“Two years into the World Health Organization’s (WHO) ambitious effort to eliminate industrially produced trans fats from the global food supply, the organization reports that 58 countries so far have introduced laws that will protect 3.2 billion people from the harmful substance by the end of 2021. But more than 100 countries still need to take actions to remove these harmful substances from their food supplies. … The report highlights two encouraging trends. First, when countries do act, they overwhelmingly adopt best-practice policies rather than less restrictive ones. … Second, regional regulations that set standards for multiple countries are becoming increasingly popular, emerging as a promising strategy for accelerating progress towards global elimination by 2023. … Despite the encouraging progress, important disparities persist in policy coverage by region and country income level…” (9/9).

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Ecuador's National Assembly Approves Bill To Guarantee Right To Health, Improve Access To Reproductive Health Care For Women, Girls, LGBT People, HRW Says

Human Rights Watch: Ecuador’s Assembly Approves Bill Furthering the Right to Health
Ximena Casas, a researcher in the Women’s Rights Division at HRW, discusses the Ecuador National Assembly’s approval of a bill that “would guarantee the right to health universally and comprehensively, including for women, adolescents, and girls, and lesbian, gay, bisexual, and transgender (LGBT) people. It also would guarantee access to sexual and reproductive health care, and provide comprehensive services based on scientific evidence.” Casas notes, “This is an important step toward eliminating barriers to reproductive health care and ensuring that health care services are provided on a nondiscriminatory basis, in compliance with international law and some specific recommendations made by the United Nations Special Rapporteur on the right to health” (9/9).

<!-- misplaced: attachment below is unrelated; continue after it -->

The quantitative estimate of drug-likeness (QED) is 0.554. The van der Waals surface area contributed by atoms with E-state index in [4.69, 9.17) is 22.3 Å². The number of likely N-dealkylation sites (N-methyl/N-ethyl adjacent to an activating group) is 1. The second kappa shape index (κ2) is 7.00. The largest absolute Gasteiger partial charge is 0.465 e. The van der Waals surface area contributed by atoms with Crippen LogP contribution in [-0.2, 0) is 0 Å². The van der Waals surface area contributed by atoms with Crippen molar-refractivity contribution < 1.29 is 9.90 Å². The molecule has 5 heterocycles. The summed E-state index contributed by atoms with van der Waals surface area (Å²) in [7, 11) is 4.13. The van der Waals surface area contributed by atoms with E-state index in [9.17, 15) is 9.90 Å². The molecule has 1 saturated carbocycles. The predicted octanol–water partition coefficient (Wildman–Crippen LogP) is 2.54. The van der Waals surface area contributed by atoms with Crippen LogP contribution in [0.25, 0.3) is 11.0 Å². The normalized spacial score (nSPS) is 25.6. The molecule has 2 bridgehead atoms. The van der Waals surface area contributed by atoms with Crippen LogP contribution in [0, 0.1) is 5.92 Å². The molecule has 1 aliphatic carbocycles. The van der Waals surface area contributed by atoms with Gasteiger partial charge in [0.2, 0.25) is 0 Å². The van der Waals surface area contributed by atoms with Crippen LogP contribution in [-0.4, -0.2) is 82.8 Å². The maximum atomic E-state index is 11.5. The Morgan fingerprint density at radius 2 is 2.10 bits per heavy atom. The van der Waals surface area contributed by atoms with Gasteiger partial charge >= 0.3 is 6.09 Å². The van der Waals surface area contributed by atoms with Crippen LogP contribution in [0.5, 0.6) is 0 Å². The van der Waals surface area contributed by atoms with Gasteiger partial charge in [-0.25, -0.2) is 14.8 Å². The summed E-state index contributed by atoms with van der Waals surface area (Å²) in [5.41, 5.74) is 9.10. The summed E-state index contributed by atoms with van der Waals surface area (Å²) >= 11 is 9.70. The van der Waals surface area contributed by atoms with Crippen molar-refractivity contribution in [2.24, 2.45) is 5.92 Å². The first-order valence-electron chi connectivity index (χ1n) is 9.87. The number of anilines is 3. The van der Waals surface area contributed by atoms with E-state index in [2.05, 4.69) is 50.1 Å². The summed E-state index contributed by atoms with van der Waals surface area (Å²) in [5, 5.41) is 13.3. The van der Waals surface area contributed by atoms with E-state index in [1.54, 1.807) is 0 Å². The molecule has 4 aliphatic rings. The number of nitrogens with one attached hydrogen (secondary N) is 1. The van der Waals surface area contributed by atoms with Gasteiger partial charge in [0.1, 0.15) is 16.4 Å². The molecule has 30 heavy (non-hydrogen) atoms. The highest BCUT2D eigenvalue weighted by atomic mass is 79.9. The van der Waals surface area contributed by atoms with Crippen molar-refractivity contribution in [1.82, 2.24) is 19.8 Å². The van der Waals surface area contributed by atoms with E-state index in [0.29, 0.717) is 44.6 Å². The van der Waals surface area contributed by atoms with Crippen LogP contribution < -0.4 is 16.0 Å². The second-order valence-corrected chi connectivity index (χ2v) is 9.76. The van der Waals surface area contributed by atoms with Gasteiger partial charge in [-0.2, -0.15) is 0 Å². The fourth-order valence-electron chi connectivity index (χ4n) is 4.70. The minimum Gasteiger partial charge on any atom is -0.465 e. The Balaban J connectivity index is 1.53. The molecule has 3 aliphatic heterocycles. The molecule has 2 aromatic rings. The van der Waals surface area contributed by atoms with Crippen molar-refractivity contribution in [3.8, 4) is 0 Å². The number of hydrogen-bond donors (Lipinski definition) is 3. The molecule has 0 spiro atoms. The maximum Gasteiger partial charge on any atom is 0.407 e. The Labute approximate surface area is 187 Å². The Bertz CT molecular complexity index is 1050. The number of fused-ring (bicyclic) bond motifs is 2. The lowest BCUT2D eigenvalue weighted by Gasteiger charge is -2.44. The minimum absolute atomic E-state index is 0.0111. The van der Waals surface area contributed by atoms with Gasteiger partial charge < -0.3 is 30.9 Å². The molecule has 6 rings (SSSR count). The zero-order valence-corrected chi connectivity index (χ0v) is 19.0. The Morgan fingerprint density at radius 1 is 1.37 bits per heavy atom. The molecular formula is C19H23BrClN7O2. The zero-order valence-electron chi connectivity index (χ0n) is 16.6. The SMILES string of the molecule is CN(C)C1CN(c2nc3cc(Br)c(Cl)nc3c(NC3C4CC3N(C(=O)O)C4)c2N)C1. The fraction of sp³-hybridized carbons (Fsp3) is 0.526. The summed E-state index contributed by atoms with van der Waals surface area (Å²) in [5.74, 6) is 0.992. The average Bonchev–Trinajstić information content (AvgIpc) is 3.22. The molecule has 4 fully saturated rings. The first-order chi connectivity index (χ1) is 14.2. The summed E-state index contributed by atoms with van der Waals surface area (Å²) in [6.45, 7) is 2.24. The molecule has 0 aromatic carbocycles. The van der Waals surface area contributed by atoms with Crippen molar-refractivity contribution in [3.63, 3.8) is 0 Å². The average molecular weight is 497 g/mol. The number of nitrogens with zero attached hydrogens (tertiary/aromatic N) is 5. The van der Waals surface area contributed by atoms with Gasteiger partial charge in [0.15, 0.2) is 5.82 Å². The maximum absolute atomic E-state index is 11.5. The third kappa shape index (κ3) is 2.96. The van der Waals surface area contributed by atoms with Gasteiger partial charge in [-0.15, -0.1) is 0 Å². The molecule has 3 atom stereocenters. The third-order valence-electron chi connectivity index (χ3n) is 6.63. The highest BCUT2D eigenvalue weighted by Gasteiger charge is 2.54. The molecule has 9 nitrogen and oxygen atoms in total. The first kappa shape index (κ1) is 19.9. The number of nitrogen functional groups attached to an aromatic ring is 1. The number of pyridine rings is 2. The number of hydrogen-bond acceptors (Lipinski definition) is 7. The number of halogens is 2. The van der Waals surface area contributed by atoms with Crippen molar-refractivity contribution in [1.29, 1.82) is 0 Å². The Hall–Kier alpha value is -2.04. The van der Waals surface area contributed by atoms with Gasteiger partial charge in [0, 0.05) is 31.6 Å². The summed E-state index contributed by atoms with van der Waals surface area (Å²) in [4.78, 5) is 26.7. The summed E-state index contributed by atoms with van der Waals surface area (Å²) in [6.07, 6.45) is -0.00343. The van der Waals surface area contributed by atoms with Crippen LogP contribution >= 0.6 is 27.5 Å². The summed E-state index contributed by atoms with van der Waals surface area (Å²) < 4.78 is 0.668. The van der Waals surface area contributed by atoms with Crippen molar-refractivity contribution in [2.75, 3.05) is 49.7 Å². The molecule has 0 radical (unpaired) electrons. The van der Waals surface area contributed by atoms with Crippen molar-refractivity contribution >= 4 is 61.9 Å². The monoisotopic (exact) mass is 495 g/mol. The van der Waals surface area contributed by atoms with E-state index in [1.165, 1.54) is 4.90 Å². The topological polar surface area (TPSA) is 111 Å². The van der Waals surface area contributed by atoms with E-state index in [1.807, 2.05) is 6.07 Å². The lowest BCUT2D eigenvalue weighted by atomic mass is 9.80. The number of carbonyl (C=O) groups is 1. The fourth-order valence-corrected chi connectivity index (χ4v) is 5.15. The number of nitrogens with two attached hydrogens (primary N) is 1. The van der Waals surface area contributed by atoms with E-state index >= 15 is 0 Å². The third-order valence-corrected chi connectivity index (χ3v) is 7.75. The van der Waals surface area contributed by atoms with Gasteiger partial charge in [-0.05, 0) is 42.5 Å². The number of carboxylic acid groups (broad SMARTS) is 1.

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From the U.S. Government

State Department Fact Sheet Highlights U.S.-ASEAN Strategic Partnership, U.S. Involvement In COVID-19 Response

U.S. Department of State: United States-ASEAN Strategic Partnership
This fact sheet recognizes the fifth anniversary of the U.S.-ASEAN Strategic Partnership and highlights U.S. efforts to help respond to COVID-19 in ASEAN member states (9/9).

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From KFF

KFF Releases September Health Tracking Poll, Provides Resources On Global, Domestic Aspects Of COVID-19 Pandemic

KFF: KFF Health Tracking Poll — September 2020: Top Issues in 2020 Election, The Role of Misinformation, and Views on A Potential Coronavirus Vaccine
The September KFF Health Tracking Poll explores U.S. public opinion on top issues in the 2020 election and views on a potential COVID-19 vaccine (9/10).

KFF: COVID-19 Coronavirus Tracker — Updated as of September 10, 2020
Data on country government actions in response to COVID-19 are included in the tracker (9/10).

Additional KFF COVID-19 resources on the global situation, as well as those focused on the response and impact within the U.S., are available here. KFF’s blog series “Coronavirus Policy Watch” is available here.